Frozen Custard


Frozen custard caused a sensation at the 1933 World’s Fair in Chicago. Although similar to ice cream, custard contains more cream and less milk, along with egg yolk and butterfat, which gives it a smoother texture and richer taste than ice cream.[1] Following the fair, Wisconsinites brought it north, opening custard stands in the greater Milwaukee area, and eventually making it the unofficial dessert for the dairy state of Wisconsin.[2] In the city of Milwaukee there are four landmark custard stands. Gilles, located at 76th Street and Bluemound Road, has served the Milwaukee community since 1938.[3] Its south side rival, Leon’s Frozen Custard, is located at 27th Street and Oklahoma Avenue. Leon’s opened its doors on May 1, 1942, and remains family-owned and operated.[4] Kopp’s Frozen Custard, whose headquarters is now at 76th Street and Layton Avenue, was founded in 1950 at 60th and Appleton and has opened two additional locations outside Milwaukee.[5] Finally, Kitt’s Frozen Custard at 70th and Capitol Drive has served north side residents since 1950.[6] While there are fewer custard stands outside Milwaukee, there are several suburban options that locals continue to visit: Oscar’s in West Allis, Pop’s Custard in Menomonee Falls, the Kiltie Drive-In in Oconomowoc, and Hefner’s Custard in Cedarburg, all of which feature a classic American menu of custard, hamburgers, hot dogs, and an assortment of fried foods.[7]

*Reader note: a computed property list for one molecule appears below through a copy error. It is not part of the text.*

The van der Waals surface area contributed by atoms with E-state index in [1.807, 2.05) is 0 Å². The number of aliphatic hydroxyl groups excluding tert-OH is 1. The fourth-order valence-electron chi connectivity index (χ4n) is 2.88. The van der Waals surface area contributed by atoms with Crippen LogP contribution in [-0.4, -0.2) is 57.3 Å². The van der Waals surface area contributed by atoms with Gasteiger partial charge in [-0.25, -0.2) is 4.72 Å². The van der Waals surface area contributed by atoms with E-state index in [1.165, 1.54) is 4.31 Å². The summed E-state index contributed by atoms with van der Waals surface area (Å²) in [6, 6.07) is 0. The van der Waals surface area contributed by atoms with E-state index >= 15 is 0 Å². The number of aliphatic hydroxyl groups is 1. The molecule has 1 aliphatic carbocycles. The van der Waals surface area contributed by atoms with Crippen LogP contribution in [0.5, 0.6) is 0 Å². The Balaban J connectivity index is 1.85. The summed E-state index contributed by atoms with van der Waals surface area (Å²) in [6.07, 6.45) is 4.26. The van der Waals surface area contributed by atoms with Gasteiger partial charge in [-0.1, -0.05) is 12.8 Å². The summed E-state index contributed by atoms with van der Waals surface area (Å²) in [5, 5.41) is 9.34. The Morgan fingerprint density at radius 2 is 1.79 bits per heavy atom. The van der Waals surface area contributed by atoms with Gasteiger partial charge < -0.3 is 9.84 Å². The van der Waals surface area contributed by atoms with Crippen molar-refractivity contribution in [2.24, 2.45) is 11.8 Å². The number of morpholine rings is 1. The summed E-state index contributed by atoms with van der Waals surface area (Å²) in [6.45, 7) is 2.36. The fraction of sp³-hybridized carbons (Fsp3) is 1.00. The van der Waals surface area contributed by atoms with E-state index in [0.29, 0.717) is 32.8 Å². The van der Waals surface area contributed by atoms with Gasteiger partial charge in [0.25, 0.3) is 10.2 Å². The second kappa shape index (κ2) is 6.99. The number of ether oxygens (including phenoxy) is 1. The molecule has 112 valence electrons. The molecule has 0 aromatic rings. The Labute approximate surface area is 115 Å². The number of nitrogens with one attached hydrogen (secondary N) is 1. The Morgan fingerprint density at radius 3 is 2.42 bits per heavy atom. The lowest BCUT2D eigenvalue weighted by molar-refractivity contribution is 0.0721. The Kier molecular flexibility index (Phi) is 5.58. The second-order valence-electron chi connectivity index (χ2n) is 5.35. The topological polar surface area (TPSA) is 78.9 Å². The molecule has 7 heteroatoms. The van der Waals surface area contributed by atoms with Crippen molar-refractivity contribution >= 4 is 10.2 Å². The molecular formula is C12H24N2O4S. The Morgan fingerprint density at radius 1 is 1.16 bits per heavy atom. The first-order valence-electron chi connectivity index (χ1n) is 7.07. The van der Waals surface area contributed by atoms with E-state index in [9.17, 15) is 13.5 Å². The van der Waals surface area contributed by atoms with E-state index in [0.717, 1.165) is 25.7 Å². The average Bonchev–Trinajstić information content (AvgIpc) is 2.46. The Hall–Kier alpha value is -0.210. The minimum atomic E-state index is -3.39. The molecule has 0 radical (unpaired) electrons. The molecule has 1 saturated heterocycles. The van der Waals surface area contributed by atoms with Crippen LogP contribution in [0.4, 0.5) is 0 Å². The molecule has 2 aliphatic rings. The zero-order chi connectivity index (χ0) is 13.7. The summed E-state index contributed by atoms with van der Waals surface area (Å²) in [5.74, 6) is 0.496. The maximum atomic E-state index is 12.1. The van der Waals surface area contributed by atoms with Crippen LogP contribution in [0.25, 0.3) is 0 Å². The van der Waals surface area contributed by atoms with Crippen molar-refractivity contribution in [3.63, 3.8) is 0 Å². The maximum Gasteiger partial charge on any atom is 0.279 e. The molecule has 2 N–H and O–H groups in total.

Footnotes [+]

  1. ^ Nancy Bagget, The All-American Dessert Book (New York: Houghton Mifflin Company, 2005), 284-287.
  2. ^ Harva Hachten and Terese Allen, The Flavor of Wisconsin: An Informal History of Food and Eating in the Badger State, 2nd ed. (Madison, WI:  State Historical Society of Wisconsin, 2009), 151.
  3. ^ Gilles Frozen Custard, last accessed October 24, 2016.
  4. ^ The World Famous Leon’s, Home of the World’s Finest Frozen Custard, last accessed October 24, 2016.
  5. ^ Kopp’s Frozen Custard, last accessed October 24, 2016.
  6. ^ Kitt’s Frozen Custard on Capitol Drive, Facebook, last accessed October 24, 2016.
  7. ^ Frozen Custard Guide, onmilwaukee.com, last updated August 8, 2016; last accessed October 24, 2016.

For Further Reading

Bagget, Nancy. The All-American Dessert Book. New York: Houghton Mifflin Company, 2005.

Hachten, Harva, and Terese Allen. The Flavor of Wisconsin: An Informal History of Food and Eating in the Badger State. 2nd ed. Madison, WI: State Historical Society of Wisconsin, 2009.

McCann, Kathleen, and Robert Tanzilo. Milwaukee Frozen Custard. n.p.: The History Press, 2016.

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